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1.0 out of 5 stars A Jolly Yarn Not Backed By The Facts, 27 July 2013
This review is from: Transatlantic Betrayal (Paperback)
The central allegation in Transatlantic Betrayal is a big one.

In it, the author Andrew Porter, asserts, "...the Labour Government, together with the US administration, conspired politically to undermine the sovereign UK aviation industry, and therefore any positions of technological strength were to be negotiated away by the Labour government to US interests in return in for US agreement towards IMF financial support."

The allegation is very specific. And there's more. "With the Labour government's push for an RB211-powered wide-body rather than an RB207-powered airbus, their politically led preference indicated a willingness to subject the UK's crucial industry to be dependent on the US, despite European efforts to counter the dominance of the US aviation industry. The actions of the anti-Airbus Labour government and their cajoling of Rolls-Royce to secure US business are, I suggest, clear indicators of political forces used to achieve Rolls-Royce's over-reach scenario."

The over-reach scenario would be achieved by McDonnell Douglas and Lockheed either greatly delaying an order for the RB211 or imposing substantial re-engineering of the engine, especially in terms of thrust, and of imposing very onerous contracts.

Despite the author's assertion that the RB211 was superior because it was a three-shaft design employing high pressure bypass ratios, nothing much worked on the engine as it should have. Of the many disasters, the bird-strike test received the greatest coverage. All prototype jet engines have 4lb dead chickens, usually bought from the local supermarket, fired at them whilst running on a static rig. This is not fool proof, and certainly didn't predict the recent outcome of an Airbus 320 flying into a flock of geese over New York's Hudson River, but the effect of the chickens on the RB211's blades were disastrous. The carbon fibre blades, on which R-R had spent a fortune, were only strong in two dimensions, but not in three. There is not a mention of any of the Hyfil blade problems in Transatlantic Betrayal.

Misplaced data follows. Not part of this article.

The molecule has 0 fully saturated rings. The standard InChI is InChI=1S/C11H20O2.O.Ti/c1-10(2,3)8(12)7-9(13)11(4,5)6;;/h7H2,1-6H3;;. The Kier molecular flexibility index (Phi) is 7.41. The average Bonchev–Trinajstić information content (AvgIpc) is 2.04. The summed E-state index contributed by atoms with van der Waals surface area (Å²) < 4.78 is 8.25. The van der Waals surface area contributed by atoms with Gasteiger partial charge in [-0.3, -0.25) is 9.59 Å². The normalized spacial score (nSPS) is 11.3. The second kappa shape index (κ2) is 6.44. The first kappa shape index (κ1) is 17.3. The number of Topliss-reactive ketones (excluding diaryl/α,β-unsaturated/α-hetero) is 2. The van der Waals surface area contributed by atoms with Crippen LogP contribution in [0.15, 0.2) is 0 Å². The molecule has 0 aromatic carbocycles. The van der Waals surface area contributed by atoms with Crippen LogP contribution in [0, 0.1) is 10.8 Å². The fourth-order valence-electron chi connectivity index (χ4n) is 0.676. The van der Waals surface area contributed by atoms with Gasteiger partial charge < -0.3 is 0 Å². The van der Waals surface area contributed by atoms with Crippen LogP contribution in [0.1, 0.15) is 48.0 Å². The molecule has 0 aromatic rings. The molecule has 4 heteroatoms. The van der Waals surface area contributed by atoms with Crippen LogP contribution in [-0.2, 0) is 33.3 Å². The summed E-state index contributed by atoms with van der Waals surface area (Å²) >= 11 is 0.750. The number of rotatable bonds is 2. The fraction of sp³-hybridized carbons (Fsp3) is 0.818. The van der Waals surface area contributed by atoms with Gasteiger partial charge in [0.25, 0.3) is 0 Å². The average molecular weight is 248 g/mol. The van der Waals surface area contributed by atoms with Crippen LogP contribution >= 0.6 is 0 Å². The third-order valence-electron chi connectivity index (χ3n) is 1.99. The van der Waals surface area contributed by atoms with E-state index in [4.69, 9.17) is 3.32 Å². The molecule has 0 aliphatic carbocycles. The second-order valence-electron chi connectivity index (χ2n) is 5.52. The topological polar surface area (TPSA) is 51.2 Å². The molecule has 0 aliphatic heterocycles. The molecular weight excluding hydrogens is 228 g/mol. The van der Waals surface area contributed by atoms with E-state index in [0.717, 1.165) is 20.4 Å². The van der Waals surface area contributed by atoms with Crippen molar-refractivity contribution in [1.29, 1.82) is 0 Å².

R-R had to go back to titanium blades, and thereby lost a very significant weight advantage, which meant a lower payload, or a shorter range, or both. McDonnell Douglas started to walk away in favour of GE's CF6, which, in an earlier form, had powered the Lockheed C5 Galaxy, and so had had most of the bugs taken out of it. Boeing opted for P&W's JT9D for the B747. That just left Lockheed's tri-engined L1011 and the twin-engined A300 airbus. The latter chose either Pratt and Whitney or General Electric as the years went by, but never chose R-R for the A300. Only Lockheed and its increasingly desperate chairman, Dan Haughton, hung on. We got used to his haggard face being interviewed by clumps of TV reporters in the rain on his many transits through Heathrow and on to Derby to find out just how bad the situation was. It wasn't pretty. Haughton was here because the RB211 was not performing to brochure.

The titanium fan blades which replaced the Hyfil blades were not much safer. The need to meet the higher thrust demanded by Lockheed raised the high pressure fan temperature from 1,100C to 1,250C. The strength of the blade halved for every 25C between those temperatures, so a major effort to cool the fan blades became a serious life or death issue too, with R-R eventually adopting Bristol-Siddeley's casting process.